When a couple with children divorces, determining child custody arrangements will often be one of the first issues to be addressed. Some couples may be able to come up with a child custody agreement outside of the courtroom with the help of their attorneys and a mediator. Other couples may need the court to determine custody. In any case, once the custody terms have been determined, the judge will sign an official order, making those terms legally binding. However, you may be able to make changes to your agreement, if the court grants your request for modification.
Reasons for custody modification
There are many reasons one or both parents would want to modify their custody agreement. However, these reasons do not always warrant a modification. Generally, Florida courts will require you to establish a material or unforeseeable change in your life circumstances before approving the modification. The following life changes may warrant a modification:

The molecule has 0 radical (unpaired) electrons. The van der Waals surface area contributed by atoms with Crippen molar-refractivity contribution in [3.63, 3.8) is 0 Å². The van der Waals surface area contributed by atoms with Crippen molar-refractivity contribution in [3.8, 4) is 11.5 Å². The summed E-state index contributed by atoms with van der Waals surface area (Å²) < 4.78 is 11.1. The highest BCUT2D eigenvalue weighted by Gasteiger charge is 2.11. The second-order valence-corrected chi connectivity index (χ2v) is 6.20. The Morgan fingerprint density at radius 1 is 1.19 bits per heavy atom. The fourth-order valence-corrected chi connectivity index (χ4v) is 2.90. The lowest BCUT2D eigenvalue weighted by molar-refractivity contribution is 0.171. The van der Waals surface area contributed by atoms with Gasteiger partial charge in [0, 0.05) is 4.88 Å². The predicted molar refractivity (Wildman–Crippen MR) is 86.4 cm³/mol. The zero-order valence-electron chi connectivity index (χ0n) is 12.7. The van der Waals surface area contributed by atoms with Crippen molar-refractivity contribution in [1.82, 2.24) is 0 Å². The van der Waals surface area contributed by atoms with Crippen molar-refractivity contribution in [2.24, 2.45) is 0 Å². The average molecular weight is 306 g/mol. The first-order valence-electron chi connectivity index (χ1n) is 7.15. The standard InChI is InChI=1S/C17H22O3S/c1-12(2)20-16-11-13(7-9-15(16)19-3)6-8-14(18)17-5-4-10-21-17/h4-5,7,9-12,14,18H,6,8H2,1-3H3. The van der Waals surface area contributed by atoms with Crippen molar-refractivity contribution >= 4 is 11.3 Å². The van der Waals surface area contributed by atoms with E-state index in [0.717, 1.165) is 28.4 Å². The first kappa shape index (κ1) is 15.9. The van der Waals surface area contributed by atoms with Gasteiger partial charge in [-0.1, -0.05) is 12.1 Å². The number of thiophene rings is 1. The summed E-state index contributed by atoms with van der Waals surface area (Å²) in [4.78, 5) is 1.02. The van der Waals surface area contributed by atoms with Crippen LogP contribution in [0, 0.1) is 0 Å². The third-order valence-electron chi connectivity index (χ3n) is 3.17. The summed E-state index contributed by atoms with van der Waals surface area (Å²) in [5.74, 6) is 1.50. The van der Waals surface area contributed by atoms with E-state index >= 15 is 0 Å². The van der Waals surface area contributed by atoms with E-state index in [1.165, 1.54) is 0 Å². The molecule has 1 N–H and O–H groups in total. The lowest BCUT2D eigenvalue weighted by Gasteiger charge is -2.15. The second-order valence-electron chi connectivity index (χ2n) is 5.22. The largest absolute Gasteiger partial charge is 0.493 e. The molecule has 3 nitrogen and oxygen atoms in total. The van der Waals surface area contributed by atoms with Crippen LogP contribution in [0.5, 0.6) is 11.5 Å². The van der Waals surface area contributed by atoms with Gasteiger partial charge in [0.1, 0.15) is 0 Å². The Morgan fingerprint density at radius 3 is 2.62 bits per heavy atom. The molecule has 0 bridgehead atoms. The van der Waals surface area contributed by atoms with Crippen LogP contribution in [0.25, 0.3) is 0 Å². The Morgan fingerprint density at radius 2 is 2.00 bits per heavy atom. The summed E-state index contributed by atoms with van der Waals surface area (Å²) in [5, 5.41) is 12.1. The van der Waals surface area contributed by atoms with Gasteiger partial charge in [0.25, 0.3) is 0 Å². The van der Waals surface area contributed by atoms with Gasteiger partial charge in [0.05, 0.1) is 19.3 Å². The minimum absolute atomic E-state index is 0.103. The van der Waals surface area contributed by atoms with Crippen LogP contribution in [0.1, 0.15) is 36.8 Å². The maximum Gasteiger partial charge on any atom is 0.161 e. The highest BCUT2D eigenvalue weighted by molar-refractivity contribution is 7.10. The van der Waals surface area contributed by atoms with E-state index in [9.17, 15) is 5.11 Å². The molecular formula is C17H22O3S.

- Relocation-A parent seeks to move out-of-state for a new job or personal reasons.
- Parental alienation-A parent keeps the child from the other parent or intentionally tries to damage the relationship between the child and the other parent.
- Inability to care for child-A parent is no longer able to care for the child due to health or financial issues.
- Failure to cooperate-A parent fails to adhere to the current parenting agreement or refuses to co-parent.
- Drug or alcohol abuse-A parent develops an addiction to drugs or alcohol.
- Abuse or neglect-There is domestic violence in the home, or the child is being neglected or abused.
If you and your ex can agree on the changes that need to be made, you can file your petition for modification together for the court to approve. If not, the parent seeking modification can file the petition for the court to evaluate. The court will typically hear from both sides and consider several factors, including the child’s age, health, and needs, when determining whether the modification is in the best interest of the child and should be granted. An attorney can help you file your petition and convince the court that the modification is necessary.